OPINION

Fix Iowa's broken mental health system for children

Licensed Independent Social Worker and registered play therapist Brianne Guinn interacts with a child during a demonstration of play therapy at Tanager Place in southwest Cedar Rapids, Iowa, on Monday, June 2, 2014. (Jim Slosiarek/The Gazette-KCRG)
Licensed Independent Social Worker and registered play therapist Brianne Guinn interacts with a child during a demonstration of play therapy at Tanager Place in southwest Cedar Rapids, Iowa, on Monday, June 2, 2014. (Jim Slosiarek/The Gazette-KCRG)
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I am writing to ask the Iowa legislative conference committee on SF 505 to approve section 100 of the bill, which calls for a Children’s Mental Health and Well-being Workgroup.

Out of frustration with the broken system, a group of us parents have formed the NAMI Iowa Children’s Mental Health Committee and are leading a Coalition of over 100 children’s mental health experts and advocates. This coalition is putting together a strategic plan to build an adequate children’s mental health system, from the local to the state level. We will complete this work by the end of this July and can offer the Children’s Mental Health and Well-being Workgroup a non-partisan document that prioritizes needed changes by urgency, cost and future cost savings for Iowa and its communities. This is a grass roots movement to do what the state should have already done.

I am a mother of wonderful 12 year old boy who struggles every day to stay alive. He has been suicidal since age 10. It is just that difficult for him to navigate living in Iowa with Tourette’s syndrome, mood disorder and autism. Constantly the public schools, public libraries and public recreation centers have failed him due to their lack of training and support for helping children with mental health issues.

He has faced bullying to such an extent that he does not feel safe in these places; teachers and special education administrators have over and over made his mental illness worse, not because they did not want to help him, but because they did not have the knowledge or resources needed to help children with severe mental illness. The police were called once by the school, and once again, they made the situation worse — because of a lack of training and understanding of mental illness.

The problem is not understanding the difference between a child who is misbehaving and a child that is experiencing psychosis, extreme anxiety or depression. My son has heard voices and seen things that were not there since he was 8. He cannot control his physical tics or his obsessive thoughts, which frighten him and make him constantly misunderstood by well-meaning people. What they perceive as a tantrum is often a meltdown of his being, overwhelmed by the undertreated neurological conditions with which he was born.

The Iowa systems for children are broken when it comes to mental illness — we need systems-change that can effectively help these children. It is in all of our interest — not only in terms of the well-being of Iowa’s children (both those with mental illness and those who go to school with them — that is all of Iowa’s kids) — but also in terms of public safety and the future expenses of preventable disability, incarceration, and homelessness.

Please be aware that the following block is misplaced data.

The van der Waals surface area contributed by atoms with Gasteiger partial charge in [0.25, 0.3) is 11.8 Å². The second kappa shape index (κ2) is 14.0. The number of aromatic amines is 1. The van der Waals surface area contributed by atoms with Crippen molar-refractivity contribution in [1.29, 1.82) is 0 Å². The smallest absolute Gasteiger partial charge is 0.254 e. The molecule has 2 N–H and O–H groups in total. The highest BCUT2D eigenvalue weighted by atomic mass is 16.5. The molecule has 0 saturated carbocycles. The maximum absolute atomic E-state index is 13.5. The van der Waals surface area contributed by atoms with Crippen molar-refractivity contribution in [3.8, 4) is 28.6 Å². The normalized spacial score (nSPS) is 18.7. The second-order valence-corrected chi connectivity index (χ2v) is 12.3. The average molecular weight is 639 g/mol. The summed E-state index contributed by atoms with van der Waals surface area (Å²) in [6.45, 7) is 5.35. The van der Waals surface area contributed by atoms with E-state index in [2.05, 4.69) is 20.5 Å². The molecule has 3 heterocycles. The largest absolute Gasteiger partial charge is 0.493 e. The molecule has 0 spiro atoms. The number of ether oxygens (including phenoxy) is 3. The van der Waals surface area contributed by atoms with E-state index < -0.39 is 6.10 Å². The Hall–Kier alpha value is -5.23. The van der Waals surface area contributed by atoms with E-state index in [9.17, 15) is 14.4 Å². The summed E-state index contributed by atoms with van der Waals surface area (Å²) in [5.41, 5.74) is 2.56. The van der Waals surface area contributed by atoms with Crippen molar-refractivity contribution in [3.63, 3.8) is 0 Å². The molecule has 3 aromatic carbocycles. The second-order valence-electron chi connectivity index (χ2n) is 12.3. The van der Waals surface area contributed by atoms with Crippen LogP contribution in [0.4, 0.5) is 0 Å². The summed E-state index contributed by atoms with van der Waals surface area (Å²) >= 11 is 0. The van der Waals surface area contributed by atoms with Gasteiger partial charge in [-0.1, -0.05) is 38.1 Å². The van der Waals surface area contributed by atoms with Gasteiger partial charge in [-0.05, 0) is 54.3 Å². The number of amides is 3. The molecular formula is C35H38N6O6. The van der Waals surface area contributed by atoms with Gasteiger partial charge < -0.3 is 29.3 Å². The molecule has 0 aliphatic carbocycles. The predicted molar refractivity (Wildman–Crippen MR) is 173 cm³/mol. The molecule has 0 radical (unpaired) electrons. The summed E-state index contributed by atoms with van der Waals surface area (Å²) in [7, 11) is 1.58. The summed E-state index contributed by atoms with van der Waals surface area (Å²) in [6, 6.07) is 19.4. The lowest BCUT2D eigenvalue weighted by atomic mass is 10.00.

People are moving out of Iowa because they cannot see a way to raise their kids here without them becoming more ill — I would move if I could. I love Iowa, but I love my son more — and quite frankly, Iowa is failing him and children like him.

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I hear similar stories over and over in our Iowa-wide support group for parents of children with SED (Serious Emotional Disturbance). And the stories come from every part of the state. Iowa can and must do better. I hope that Iowa’s leaders would never say, “good, let them leave — we are better off with out them.” We are talking about 13 percent of Iowa youth ages 8-15 and 21 percent of Iowa youth ages 13-18. Less than half get help. You personally know and love a family struggling with this — I am sure of it. They may not share their reality with you because of the stigma, but given the numbers (and mental illness does not discriminate based on income or one’s position in society), it only stands to reason that you do. Well, many of us mothers and fathers and grandparents have come together to break the silence — and we are not going away. Iowa cannot afford to give up on 21 percent of its youth, and as parents, who among us can give up on our children?

Please approve section 100 of Senate File 505 which calls for a Children’s Mental Health and Well-being Workgroup.

Other important items for children’s mental health that are either in the Senate’s or House’s appropriations bill / amendment are:

• $5 million to Reduce HCBS Waiver Wait List

• $5 million to Increase HCBS provider rates

• $240,000 to fund the Certified Behavioral Health planning grant (Excellence in Mental Health Act)

• Continue funding the Office of Substitute Decision Maker at its current level

• Continue funding the Technical Assistance Program at its current level

• Include provision prohibiting the administration from implementing cost savings measures for HCBS

• 20 percent Rate Increase for HCBS supported employment providers

As our elected officials, you have the power and responsibility to fix this crisis.

For more information, visit www.namiiowa.com/about-us-2/childrens-mental-health-committee

• Tammy Nyden is a mother and co-chair of NAMI Iowa Children’s Mental Health Committee, and Philosophy Professor at Grinnell College. Comments: namiiowacmch@mediacombb.net

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